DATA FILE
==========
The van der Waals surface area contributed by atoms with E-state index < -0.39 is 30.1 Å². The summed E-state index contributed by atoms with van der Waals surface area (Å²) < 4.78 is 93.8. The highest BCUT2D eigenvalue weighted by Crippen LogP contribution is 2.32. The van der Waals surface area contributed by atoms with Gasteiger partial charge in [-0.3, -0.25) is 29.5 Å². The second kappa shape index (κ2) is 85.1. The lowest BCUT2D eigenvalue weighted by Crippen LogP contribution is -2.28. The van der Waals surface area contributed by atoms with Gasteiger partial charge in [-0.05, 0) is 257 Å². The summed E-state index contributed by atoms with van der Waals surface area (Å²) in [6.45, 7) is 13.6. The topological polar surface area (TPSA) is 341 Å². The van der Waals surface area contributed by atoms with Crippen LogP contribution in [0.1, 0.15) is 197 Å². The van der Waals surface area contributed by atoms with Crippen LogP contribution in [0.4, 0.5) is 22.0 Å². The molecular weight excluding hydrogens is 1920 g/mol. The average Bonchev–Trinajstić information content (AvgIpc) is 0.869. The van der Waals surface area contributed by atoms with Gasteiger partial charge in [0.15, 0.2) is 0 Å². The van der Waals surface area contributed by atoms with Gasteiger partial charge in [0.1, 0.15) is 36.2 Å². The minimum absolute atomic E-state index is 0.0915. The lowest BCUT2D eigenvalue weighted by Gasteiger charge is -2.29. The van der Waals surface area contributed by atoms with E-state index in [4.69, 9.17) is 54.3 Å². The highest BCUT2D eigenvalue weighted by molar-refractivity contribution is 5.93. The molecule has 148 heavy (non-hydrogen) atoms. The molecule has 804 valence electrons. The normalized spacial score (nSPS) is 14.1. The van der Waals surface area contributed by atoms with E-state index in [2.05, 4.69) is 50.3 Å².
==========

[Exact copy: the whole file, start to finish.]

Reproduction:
The van der Waals surface area contributed by atoms with E-state index < -0.39 is 30.1 Å². The summed E-state index contributed by atoms with van der Waals surface area (Å²) < 4.78 is 93.8. The highest BCUT2D eigenvalue weighted by Crippen LogP contribution is 2.32. The van der Waals surface area contributed by atoms with Gasteiger partial charge in [-0.3, -0.25) is 29.5 Å². The second kappa shape index (κ2) is 85.1. The lowest BCUT2D eigenvalue weighted by Crippen LogP contribution is -2.28. The van der Waals surface area contributed by atoms with Gasteiger partial charge in [-0.05, 0) is 257 Å². The summed E-state index contributed by atoms with van der Waals surface area (Å²) in [6.45, 7) is 13.6. The topological polar surface area (TPSA) is 341 Å². The van der Waals surface area contributed by atoms with Crippen LogP contribution in [0.1, 0.15) is 197 Å². The van der Waals surface area contributed by atoms with Crippen LogP contribution in [0.4, 0.5) is 22.0 Å². The molecular weight excluding hydrogens is 1920 g/mol. The average Bonchev–Trinajstić information content (AvgIpc) is 0.869. The van der Waals surface area contributed by atoms with Gasteiger partial charge in [0.15, 0.2) is 0 Å². The van der Waals surface area contributed by atoms with Gasteiger partial charge in [0.1, 0.15) is 36.2 Å². The minimum absolute atomic E-state index is 0.0915. The lowest BCUT2D eigenvalue weighted by Gasteiger charge is -2.29. The van der Waals surface area contributed by atoms with E-state index in [4.69, 9.17) is 54.3 Å². The highest BCUT2D eigenvalue weighted by molar-refractivity contribution is 5.93. The molecule has 148 heavy (non-hydrogen) atoms. The molecule has 804 valence electrons. The normalized spacial score (nSPS) is 14.1. The van der Waals surface area contributed by atoms with E-state index in [2.05, 4.69) is 50.3 Å².